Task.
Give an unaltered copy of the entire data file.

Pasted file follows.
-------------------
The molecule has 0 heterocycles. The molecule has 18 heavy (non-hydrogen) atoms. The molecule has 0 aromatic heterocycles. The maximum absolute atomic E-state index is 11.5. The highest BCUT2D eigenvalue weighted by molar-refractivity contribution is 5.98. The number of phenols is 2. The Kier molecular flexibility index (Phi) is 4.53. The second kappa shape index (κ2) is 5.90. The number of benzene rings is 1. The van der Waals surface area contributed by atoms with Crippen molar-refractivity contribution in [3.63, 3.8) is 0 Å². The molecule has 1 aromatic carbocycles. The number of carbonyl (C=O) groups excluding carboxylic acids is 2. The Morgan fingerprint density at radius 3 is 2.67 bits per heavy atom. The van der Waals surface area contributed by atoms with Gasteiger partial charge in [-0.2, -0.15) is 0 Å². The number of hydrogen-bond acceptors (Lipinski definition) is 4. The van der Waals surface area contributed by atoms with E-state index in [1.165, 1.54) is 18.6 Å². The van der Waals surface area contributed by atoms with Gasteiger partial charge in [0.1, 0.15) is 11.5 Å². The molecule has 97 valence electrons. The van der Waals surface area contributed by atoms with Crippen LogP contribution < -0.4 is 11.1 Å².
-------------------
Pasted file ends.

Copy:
The molecule has 0 heterocycles. The molecule has 18 heavy (non-hydrogen) atoms. The molecule has 0 aromatic heterocycles. The maximum absolute atomic E-state index is 11.5. The highest BCUT2D eigenvalue weighted by molar-refractivity contribution is 5.98. The number of phenols is 2. The Kier molecular flexibility index (Phi) is 4.53. The second kappa shape index (κ2) is 5.90. The number of benzene rings is 1. The van der Waals surface area contributed by atoms with Crippen molar-refractivity contribution in [3.63, 3.8) is 0 Å². The molecule has 1 aromatic carbocycles. The number of carbonyl (C=O) groups excluding carboxylic acids is 2. The Morgan fingerprint density at radius 3 is 2.67 bits per heavy atom. The van der Waals surface area contributed by atoms with Gasteiger partial charge in [-0.2, -0.15) is 0 Å². The number of hydrogen-bond acceptors (Lipinski definition) is 4. The van der Waals surface area contributed by atoms with E-state index in [1.165, 1.54) is 18.6 Å². The van der Waals surface area contributed by atoms with Gasteiger partial charge in [0.1, 0.15) is 11.5 Å². The molecule has 97 valence electrons. The van der Waals surface area contributed by atoms with Crippen LogP contribution < -0.4 is 11.1 Å².